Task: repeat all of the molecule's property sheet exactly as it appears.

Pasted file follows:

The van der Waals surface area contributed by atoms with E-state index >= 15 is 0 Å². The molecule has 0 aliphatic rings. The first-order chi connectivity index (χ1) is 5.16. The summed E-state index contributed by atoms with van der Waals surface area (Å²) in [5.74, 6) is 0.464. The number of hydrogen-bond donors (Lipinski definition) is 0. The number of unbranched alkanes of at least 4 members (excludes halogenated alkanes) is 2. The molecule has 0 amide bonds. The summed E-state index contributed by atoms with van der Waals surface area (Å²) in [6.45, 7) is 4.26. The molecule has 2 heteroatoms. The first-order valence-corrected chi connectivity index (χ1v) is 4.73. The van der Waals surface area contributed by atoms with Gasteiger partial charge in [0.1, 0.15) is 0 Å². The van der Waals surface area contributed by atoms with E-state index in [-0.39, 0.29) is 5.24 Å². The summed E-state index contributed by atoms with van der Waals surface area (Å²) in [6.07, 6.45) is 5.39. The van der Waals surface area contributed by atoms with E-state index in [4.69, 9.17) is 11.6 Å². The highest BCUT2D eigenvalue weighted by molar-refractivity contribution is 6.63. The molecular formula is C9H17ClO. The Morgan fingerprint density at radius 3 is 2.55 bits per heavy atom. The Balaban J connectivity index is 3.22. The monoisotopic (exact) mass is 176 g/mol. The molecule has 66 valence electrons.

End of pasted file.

The van der Waals surface area contributed by atoms with E-state index >= 15 is 0 Å². The molecule has 0 aliphatic rings. The first-order chi connectivity index (χ1) is 5.16. The summed E-state index contributed by atoms with van der Waals surface area (Å²) in [5.74, 6) is 0.464. The number of hydrogen-bond donors (Lipinski definition) is 0. The number of unbranched alkanes of at least 4 members (excludes halogenated alkanes) is 2. The molecule has 0 amide bonds. The summed E-state index contributed by atoms with van der Waals surface area (Å²) in [6.45, 7) is 4.26. The molecule has 2 heteroatoms. The first-order valence-corrected chi connectivity index (χ1v) is 4.73. The van der Waals surface area contributed by atoms with Gasteiger partial charge in [0.1, 0.15) is 0 Å². The van der Waals surface area contributed by atoms with E-state index in [-0.39, 0.29) is 5.24 Å². The summed E-state index contributed by atoms with van der Waals surface area (Å²) in [6.07, 6.45) is 5.39. The van der Waals surface area contributed by atoms with E-state index in [4.69, 9.17) is 11.6 Å². The highest BCUT2D eigenvalue weighted by molar-refractivity contribution is 6.63. The molecular formula is C9H17ClO. The Morgan fingerprint density at radius 3 is 2.55 bits per heavy atom. The Balaban J connectivity index is 3.22. The monoisotopic (exact) mass is 176 g/mol. The molecule has 66 valence electrons.